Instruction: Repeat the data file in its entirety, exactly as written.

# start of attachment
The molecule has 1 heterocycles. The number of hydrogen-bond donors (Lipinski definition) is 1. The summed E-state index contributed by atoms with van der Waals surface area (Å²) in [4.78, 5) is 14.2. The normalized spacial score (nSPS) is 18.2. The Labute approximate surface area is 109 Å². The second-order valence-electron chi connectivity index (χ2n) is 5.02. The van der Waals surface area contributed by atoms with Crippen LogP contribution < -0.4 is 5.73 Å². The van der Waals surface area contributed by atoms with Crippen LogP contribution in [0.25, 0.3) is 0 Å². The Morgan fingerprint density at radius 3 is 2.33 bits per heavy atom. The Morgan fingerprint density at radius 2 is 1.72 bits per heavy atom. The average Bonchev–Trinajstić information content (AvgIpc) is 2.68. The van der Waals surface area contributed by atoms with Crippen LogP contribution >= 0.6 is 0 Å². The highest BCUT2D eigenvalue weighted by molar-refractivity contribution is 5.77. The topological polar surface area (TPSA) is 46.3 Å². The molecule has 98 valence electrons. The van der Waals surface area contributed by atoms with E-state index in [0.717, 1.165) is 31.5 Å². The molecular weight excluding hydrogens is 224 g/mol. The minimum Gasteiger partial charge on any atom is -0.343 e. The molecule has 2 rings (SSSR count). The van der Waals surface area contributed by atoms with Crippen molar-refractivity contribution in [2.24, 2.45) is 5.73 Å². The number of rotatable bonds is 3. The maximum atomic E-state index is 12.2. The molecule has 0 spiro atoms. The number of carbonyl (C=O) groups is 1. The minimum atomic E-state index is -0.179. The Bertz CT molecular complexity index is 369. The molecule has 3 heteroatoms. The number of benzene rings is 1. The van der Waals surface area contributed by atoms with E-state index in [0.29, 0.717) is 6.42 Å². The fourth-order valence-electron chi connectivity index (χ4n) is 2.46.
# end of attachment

The molecule has 1 heterocycles. The number of hydrogen-bond donors (Lipinski definition) is 1. The summed E-state index contributed by atoms with van der Waals surface area (Å²) in [4.78, 5) is 14.2. The normalized spacial score (nSPS) is 18.2. The Labute approximate surface area is 109 Å². The second-order valence-electron chi connectivity index (χ2n) is 5.02. The van der Waals surface area contributed by atoms with Crippen LogP contribution < -0.4 is 5.73 Å². The van der Waals surface area contributed by atoms with Crippen LogP contribution in [0.25, 0.3) is 0 Å². The Morgan fingerprint density at radius 3 is 2.33 bits per heavy atom. The Morgan fingerprint density at radius 2 is 1.72 bits per heavy atom. The average Bonchev–Trinajstić information content (AvgIpc) is 2.68. The van der Waals surface area contributed by atoms with Crippen LogP contribution >= 0.6 is 0 Å². The highest BCUT2D eigenvalue weighted by molar-refractivity contribution is 5.77. The topological polar surface area (TPSA) is 46.3 Å². The molecule has 98 valence electrons. The van der Waals surface area contributed by atoms with E-state index in [0.717, 1.165) is 31.5 Å². The molecular weight excluding hydrogens is 224 g/mol. The minimum Gasteiger partial charge on any atom is -0.343 e. The molecule has 2 rings (SSSR count). The van der Waals surface area contributed by atoms with Crippen molar-refractivity contribution in [2.24, 2.45) is 5.73 Å². The number of rotatable bonds is 3. The maximum atomic E-state index is 12.2. The molecule has 0 spiro atoms. The number of carbonyl (C=O) groups is 1. The minimum atomic E-state index is -0.179. The Bertz CT molecular complexity index is 369. The molecule has 3 heteroatoms. The number of benzene rings is 1. The van der Waals surface area contributed by atoms with E-state index in [0.29, 0.717) is 6.42 Å². The fourth-order valence-electron chi connectivity index (χ4n) is 2.46.